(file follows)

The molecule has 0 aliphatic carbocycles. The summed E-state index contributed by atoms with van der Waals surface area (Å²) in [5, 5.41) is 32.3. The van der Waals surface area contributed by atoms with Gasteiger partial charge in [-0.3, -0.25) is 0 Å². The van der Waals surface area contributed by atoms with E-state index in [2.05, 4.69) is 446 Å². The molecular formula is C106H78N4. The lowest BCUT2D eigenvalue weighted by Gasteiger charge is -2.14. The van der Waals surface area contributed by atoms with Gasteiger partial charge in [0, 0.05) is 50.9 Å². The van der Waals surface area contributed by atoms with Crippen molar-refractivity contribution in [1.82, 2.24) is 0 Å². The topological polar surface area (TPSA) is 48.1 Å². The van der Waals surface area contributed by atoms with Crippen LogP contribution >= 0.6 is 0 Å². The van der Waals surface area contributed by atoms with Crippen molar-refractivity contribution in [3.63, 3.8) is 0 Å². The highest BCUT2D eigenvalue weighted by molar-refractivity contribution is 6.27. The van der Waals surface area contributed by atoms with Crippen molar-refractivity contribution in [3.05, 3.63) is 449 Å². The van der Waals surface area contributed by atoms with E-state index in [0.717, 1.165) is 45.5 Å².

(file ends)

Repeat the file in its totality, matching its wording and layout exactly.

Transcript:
The molecule has 0 aliphatic carbocycles. The summed E-state index contributed by atoms with van der Waals surface area (Å²) in [5, 5.41) is 32.3. The van der Waals surface area contributed by atoms with Gasteiger partial charge in [-0.3, -0.25) is 0 Å². The van der Waals surface area contributed by atoms with E-state index in [2.05, 4.69) is 446 Å². The molecular formula is C106H78N4. The lowest BCUT2D eigenvalue weighted by Gasteiger charge is -2.14. The van der Waals surface area contributed by atoms with Gasteiger partial charge in [0, 0.05) is 50.9 Å². The van der Waals surface area contributed by atoms with Crippen molar-refractivity contribution in [1.82, 2.24) is 0 Å². The topological polar surface area (TPSA) is 48.1 Å². The van der Waals surface area contributed by atoms with Crippen LogP contribution >= 0.6 is 0 Å². The van der Waals surface area contributed by atoms with Crippen molar-refractivity contribution in [3.63, 3.8) is 0 Å². The highest BCUT2D eigenvalue weighted by molar-refractivity contribution is 6.27. The van der Waals surface area contributed by atoms with Crippen molar-refractivity contribution in [3.05, 3.63) is 449 Å². The van der Waals surface area contributed by atoms with E-state index in [0.717, 1.165) is 45.5 Å².